Regression analysis11 shows that the amount of total funding has a statistically significant positive impact on the number of provisional applications (i.e. early-stage commercialisation), irrespective of past patenting behaviour.12 While the impact of funding on PCT applications is positive, the relationship is statistically significant only when the stock of past applications is disregarded, so applicants with a history of filing PCT applications do so, regardless of grants. In addition, the impact is larger for provisional applications than PCT applications — indicating stronger correlation between total funding and the choice to file provisional patent applications, an indicator of early-stage commercialisation planning.

When collaborative and non-collaborative grants are analysed we find that any additional research funding boosts all types of patent applications regardless of past activity. Nevertheless, collaborative grants have a higher impact than non-collaborative ones and a greater impact is seen for PCT applications (i.e. the later-stage commercialisation).

Finally, by calculating the predicted patent output from the estimated impact factors, we find that 2–3 additional patents may be expected from a $1 million increase in annual research funding (as shown by total ARC funding in Figure 16). While additional ARC funding is associated with more patent applications across all grant types, the results are driven by the collaborative grants where an increase in funding of $1 million leads to an increase of three PCT and six provisional applications and delivers a significantly higher patent increase than non-collaborative grants.13

Patent productivity of collaborative businesses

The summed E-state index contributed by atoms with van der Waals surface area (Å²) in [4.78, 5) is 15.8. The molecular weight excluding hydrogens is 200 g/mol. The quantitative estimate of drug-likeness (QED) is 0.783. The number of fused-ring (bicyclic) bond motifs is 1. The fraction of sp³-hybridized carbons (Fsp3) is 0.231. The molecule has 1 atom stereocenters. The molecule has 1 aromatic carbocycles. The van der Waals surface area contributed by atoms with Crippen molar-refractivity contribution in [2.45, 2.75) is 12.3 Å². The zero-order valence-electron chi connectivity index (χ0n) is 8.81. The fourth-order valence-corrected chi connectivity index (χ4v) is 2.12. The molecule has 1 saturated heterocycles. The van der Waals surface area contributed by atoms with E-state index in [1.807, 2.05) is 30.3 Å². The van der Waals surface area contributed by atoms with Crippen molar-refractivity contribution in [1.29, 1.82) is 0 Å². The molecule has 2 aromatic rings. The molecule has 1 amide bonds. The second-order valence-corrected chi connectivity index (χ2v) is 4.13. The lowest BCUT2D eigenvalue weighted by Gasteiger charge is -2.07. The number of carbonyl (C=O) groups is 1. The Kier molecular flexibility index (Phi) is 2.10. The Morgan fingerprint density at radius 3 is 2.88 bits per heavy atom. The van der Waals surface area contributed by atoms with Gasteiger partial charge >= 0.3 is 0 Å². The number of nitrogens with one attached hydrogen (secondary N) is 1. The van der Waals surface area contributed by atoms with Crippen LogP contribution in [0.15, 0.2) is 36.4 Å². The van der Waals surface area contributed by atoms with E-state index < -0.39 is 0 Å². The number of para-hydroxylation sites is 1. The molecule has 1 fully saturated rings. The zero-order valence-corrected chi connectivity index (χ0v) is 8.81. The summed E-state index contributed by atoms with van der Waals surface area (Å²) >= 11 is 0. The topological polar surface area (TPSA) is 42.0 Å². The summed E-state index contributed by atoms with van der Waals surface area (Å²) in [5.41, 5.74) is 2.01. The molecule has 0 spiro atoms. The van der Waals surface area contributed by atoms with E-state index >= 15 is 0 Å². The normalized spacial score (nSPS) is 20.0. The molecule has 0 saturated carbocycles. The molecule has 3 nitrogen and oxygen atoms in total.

The Swinburne study by Jensen, Palangkaraya, Thomson and Webster14 is work-in-progress and is pioneering Australian research in the collaboration field. It uses the ARC Linkage program data coupled with the ABS business population data and focuses solely on business recipients of collaborative grants — to examine the responsiveness of business patenting activity to a proportional change in public research funding.

Figure 16: Patent filings increase as a result of $1 million increase in ARC funding

Collaborative ARC funding: 3 PCT applications, 6 Provisional patent applications. Total ARC funding: 2 PCT applications, 3 Provisional patent applications. Non-collaborative
ARC funding: 1 PCT applications, 2 Provisional patent applications.

Source: ARC (2017), Linkage Program — custom data request; IPGOD (2017) and PATSTAT (2016), custom data report by IP Australia's Patent Analytics Hub.

The Swinburne analysis accounts for multiple firm characteristics and compares the outcomes experienced by businesses who received collaborative grants with similar businesses who did not receive a collaborative grant.15

The analysis16 estimates the patenting response of collaborating businesses to an increase in annual research funding. The early results suggest that there is indeed a positive relationship between funding and patent production by collaborative businesses and that this effect occurs with a lag between the commencement of the funded research project and the later commercialisation of research outputs. Continuing and extending the analysis will further explore the relationship between research funding and the patent productivity of Australian businesses.


Evidence produced by these two separate but related studies shows that an increase in the magnitude of research grants, or greater availability of public funding for collaborative grants is likely to boost patenting, and the subsequent commercialisation of research outputs of both research organisations and collaborating businesses. Funding schemes that mandate collaboration with industry appear to be more productive in terms of patent applications. However, the impact of a funding increase is far outweighed by the importance of factors internal to funding recipients. In particular, the analysis suggests the grant recipient's recent experience of engaging with the patent system is an important factor in driving patent applications.